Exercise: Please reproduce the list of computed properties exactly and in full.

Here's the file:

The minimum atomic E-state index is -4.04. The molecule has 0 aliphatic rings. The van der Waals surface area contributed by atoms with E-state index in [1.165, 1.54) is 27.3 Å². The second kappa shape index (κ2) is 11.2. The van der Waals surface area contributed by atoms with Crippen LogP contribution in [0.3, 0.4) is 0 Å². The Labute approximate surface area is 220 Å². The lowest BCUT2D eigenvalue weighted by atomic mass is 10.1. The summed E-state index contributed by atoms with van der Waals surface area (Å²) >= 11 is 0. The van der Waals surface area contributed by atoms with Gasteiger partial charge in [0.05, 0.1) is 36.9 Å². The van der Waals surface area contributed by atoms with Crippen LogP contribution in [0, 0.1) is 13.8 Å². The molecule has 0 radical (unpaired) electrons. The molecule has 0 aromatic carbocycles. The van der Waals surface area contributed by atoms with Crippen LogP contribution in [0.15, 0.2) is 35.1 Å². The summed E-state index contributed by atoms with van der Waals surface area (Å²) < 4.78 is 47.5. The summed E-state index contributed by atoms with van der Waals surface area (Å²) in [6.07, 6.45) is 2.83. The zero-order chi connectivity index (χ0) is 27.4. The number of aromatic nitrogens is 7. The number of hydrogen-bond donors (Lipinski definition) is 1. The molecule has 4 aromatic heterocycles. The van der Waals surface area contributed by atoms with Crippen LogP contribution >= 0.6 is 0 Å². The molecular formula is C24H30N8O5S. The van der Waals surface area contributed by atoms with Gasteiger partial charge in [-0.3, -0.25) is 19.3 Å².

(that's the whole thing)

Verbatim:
The minimum atomic E-state index is -4.04. The molecule has 0 aliphatic rings. The van der Waals surface area contributed by atoms with E-state index in [1.165, 1.54) is 27.3 Å². The second kappa shape index (κ2) is 11.2. The van der Waals surface area contributed by atoms with Crippen LogP contribution in [0.3, 0.4) is 0 Å². The Labute approximate surface area is 220 Å². The lowest BCUT2D eigenvalue weighted by atomic mass is 10.1. The summed E-state index contributed by atoms with van der Waals surface area (Å²) >= 11 is 0. The van der Waals surface area contributed by atoms with Gasteiger partial charge in [0.05, 0.1) is 36.9 Å². The van der Waals surface area contributed by atoms with Crippen LogP contribution in [0, 0.1) is 13.8 Å². The molecule has 0 radical (unpaired) electrons. The molecule has 0 aromatic carbocycles. The van der Waals surface area contributed by atoms with Crippen LogP contribution in [0.15, 0.2) is 35.1 Å². The summed E-state index contributed by atoms with van der Waals surface area (Å²) < 4.78 is 47.5. The summed E-state index contributed by atoms with van der Waals surface area (Å²) in [6.07, 6.45) is 2.83. The zero-order chi connectivity index (χ0) is 27.4. The number of aromatic nitrogens is 7. The number of hydrogen-bond donors (Lipinski definition) is 1. The molecule has 4 aromatic heterocycles. The van der Waals surface area contributed by atoms with Crippen LogP contribution >= 0.6 is 0 Å². The molecular formula is C24H30N8O5S. The van der Waals surface area contributed by atoms with Gasteiger partial charge in [-0.3, -0.25) is 19.3 Å².